Unincorporated Places Count, even if no People Live there

This article first appeared in the June 27, 2004 edition of the New Hampshire Sunday News.

Amid the towns and cities of New Hampshire are the places that are not.
They are areas of the state that are both rugged and barren and they have names that include the words “purchase” and “grant” within their titles.

They are called unincorporated places and there are 23 of them in Coos County; one in Grafton County and one in Carroll County. They are not towns. Most have absolutely no human inhabitants, never mind a town hall or a cannon-studded town common.

“Most were basically owned by commercial landowners,” says Fred King of Colebrook, a longtime member of the planning board that oversees these unincorporated places.

Grafton County’s only unincorporated place is Livermore. Travelers over the Kancamagus Highway drive through Livermore at the height of land.

Those landowners are mostly timber companies. Some of these areas are a part of the White Mountain National Forest.

Some places have never been inhabited. Places like Sargent’s Purchase and Cutt’s Grant are in the environs of Mount Washington. No phone, no lights, no motor cars – not a single luxury.

The U.S. Census Bureau lists no population there.

Go up on a map of New Hampshire and find Odell and Dix’s Grant and Erving’s Location.

The U.S. Census Bureau figures show that five people live in Odell and that one person each lives in Erving’s Grant and Bean’s Purchase. Erving’s Location is a rectangle of land between Columbia and Millsfield. Bean’s Purchase is between Green’s Grant, Martin’s Location and the state of Maine.

Suzanne Collins, the Coos County administrator who oversees all but one of the state’s unincorporated places, begs to differ.

“The only taxable property in Erving’s Location are power poles for Public Service (of New Hampshire),” Collins said. “The only taxable property in Bean’s Purchase are the chairlift towers for Wildcat (ski area). The rest is all White Mountain National Forest.”

Collins finds other interesting data in the census report, like the five people claiming Odell, in the Nash Stream area between Stark and Erving’s Location, as their residence.

“There are not five permanent residents in Odell,” she said. “We’re required to do an inventory of property lists and there isn’t anyone who is a registered resident. I don’t know how the Census picks this up.”

People live in the unincorporated place of Wentworth’s Location. She doesn’t count.

She tried to dispute the figures when the 2000 census was issued.

“I thought, ‘where did they get this?'” she said. “When we noticed some of this, I called the Office of State Planning and asked how we could get this corrected.”

It turned out that there was, as she described it, “such a morass” of paperwork involved it correcting the numbers, that the county didn’t have the time to tackle.

Up until this year, Coos County extended the courtesy to Grafton and Carroll Counties of acting as administrator to their unincorporated places. Earlier this year, Carroll County took over tending to the necessary affairs of Hale’s Location, outside of Conway, which basically consists of a golf course and an exclusive development of condominiums around it.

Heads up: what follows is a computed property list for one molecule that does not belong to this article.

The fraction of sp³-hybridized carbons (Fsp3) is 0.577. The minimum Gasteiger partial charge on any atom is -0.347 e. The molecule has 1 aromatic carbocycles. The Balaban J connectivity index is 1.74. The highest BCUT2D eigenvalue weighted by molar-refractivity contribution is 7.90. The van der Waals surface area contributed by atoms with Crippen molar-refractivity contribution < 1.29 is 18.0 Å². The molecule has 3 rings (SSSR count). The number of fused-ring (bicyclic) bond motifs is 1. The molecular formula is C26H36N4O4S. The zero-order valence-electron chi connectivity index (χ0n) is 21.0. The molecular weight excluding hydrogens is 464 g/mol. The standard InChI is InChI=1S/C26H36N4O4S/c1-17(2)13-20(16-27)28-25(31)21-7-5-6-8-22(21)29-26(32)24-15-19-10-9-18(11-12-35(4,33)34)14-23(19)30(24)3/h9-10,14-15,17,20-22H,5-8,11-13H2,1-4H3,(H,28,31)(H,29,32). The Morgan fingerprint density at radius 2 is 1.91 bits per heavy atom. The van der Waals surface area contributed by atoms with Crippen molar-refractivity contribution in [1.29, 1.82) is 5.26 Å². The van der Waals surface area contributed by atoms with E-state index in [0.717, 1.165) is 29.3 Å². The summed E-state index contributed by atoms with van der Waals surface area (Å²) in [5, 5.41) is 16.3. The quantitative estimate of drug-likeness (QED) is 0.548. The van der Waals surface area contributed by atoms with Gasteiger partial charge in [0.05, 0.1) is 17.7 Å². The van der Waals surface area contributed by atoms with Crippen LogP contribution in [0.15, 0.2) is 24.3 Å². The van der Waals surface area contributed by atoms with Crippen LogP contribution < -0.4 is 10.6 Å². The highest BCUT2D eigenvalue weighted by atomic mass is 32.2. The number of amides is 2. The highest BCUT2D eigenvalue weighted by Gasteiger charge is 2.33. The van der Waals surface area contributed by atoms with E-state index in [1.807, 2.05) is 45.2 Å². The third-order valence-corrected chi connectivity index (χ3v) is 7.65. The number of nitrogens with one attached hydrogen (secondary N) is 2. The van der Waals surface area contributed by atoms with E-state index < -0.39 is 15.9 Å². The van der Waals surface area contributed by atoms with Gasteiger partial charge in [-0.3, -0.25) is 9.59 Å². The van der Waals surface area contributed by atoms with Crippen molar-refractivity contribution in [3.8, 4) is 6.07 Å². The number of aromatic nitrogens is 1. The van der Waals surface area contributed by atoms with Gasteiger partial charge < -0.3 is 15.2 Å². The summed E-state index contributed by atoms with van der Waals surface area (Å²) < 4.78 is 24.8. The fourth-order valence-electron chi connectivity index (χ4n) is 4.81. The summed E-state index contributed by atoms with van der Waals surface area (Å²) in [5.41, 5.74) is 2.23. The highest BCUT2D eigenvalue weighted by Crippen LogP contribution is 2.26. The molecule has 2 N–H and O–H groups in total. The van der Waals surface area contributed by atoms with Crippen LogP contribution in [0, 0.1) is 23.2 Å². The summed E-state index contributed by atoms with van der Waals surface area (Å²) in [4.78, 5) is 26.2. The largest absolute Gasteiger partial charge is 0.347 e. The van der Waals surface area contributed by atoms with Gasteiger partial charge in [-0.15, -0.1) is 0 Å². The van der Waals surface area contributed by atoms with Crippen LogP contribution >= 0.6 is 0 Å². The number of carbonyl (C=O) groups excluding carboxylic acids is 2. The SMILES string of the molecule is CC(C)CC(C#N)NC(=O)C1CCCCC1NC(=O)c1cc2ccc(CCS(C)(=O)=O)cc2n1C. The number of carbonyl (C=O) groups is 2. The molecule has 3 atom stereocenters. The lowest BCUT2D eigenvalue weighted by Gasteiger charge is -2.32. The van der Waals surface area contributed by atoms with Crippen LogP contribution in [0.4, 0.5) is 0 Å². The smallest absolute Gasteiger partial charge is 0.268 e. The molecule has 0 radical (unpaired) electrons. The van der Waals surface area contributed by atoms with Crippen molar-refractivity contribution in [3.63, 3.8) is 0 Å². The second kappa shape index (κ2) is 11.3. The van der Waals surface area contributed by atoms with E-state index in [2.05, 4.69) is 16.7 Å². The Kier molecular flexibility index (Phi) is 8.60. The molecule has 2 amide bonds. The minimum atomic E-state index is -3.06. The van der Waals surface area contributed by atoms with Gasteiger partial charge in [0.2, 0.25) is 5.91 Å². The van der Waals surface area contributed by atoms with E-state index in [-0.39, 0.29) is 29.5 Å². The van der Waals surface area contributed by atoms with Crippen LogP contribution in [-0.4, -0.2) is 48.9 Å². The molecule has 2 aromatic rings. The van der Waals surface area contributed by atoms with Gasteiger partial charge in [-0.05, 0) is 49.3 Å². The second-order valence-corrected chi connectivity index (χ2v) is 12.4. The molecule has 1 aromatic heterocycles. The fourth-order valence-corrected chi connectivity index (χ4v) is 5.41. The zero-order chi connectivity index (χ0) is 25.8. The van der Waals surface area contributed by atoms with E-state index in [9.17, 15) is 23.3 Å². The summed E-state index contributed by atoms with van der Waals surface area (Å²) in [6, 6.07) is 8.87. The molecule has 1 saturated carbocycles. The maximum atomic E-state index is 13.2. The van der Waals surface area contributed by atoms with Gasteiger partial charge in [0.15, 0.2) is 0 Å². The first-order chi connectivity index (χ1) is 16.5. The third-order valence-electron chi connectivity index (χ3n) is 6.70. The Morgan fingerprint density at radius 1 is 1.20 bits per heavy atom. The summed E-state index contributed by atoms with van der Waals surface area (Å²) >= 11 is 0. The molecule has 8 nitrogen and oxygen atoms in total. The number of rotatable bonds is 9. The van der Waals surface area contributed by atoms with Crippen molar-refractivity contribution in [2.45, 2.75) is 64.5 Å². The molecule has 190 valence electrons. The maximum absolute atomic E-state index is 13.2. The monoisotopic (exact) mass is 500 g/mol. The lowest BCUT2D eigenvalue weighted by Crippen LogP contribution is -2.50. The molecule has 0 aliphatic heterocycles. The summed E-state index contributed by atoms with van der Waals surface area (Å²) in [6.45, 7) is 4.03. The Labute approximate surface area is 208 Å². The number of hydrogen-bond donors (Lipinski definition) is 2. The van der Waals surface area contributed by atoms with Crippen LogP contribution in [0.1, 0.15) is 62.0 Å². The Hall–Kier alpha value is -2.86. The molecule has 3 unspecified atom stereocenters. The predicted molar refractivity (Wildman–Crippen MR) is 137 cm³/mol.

The population there, according to census figures, is 59. Residents briefly considered incorporating last year, but decided to keep things they way they are.

Grafton County’s only unincorporated place is Livermore, which is located between Lincoln and Hart’s Location. Travelers over the Kancamagus Highway drive through Livermore at the height of land.

It was not always, however, just a spot on a map. Livermore had been a thriving community, incorporated in 1876. It had been a lumber town, which had several hundred people living there, with stores and lumber mills.

But within less than a century, the population dwindled to zero and its incorporation was revoked in 1951.

There is a generation that remembers Livermore and a later one that recalls seeing the abandoned buildings. Reminders of the town are visible in old foundations.

The U.S. Census Bureau finds the population to be one. That may be.
Collins said that Livermore is entirely a part of the White Mountain National Forest, except for one parcel of land.

“There is one little camp there and maybe one person is living there, but I can’t imagine that,” she said.

There are a couple of unincorporated places in Coos County that are inhabited. Wentworth’s Location, hard by Errol and Lake Umbagog, has 43 residents, a bed and breakfast and even a small store.

Dixville, between Colebrook and Wentworth’s Location, has a population of 74.

“Those people are associated with the Balsams (Hotel),” King said.

Dix’s Grant, sandwiched between Dixville and Second College Grant, has a population of one, according to the census. According to Collins, there are a number of camps back there, but again, she doubts there is anyone living there on a permanent basis.

According to Coos County’s masterplan for its 23 unincorporated places, these areas account for 30 percent of the land area in that northernmost county and contain “some of New Hampshire’s most spectacular mountains, forests, rivers, streams, lakes and ponds of all sizes.”

Within their borders are rugged and untouched lands, with landmarks of places with names like Hell Gate in Atkinson and Gilmanton Academy Grant; the Dead Diamond River, which flows through Second College Grant; Sanguinary Mountain in Dixville; Cranberry Bog Notch in Odell and Squeeze Hole Brook in Dix’s Grant.

“These areas are not overrun with people,” King said.

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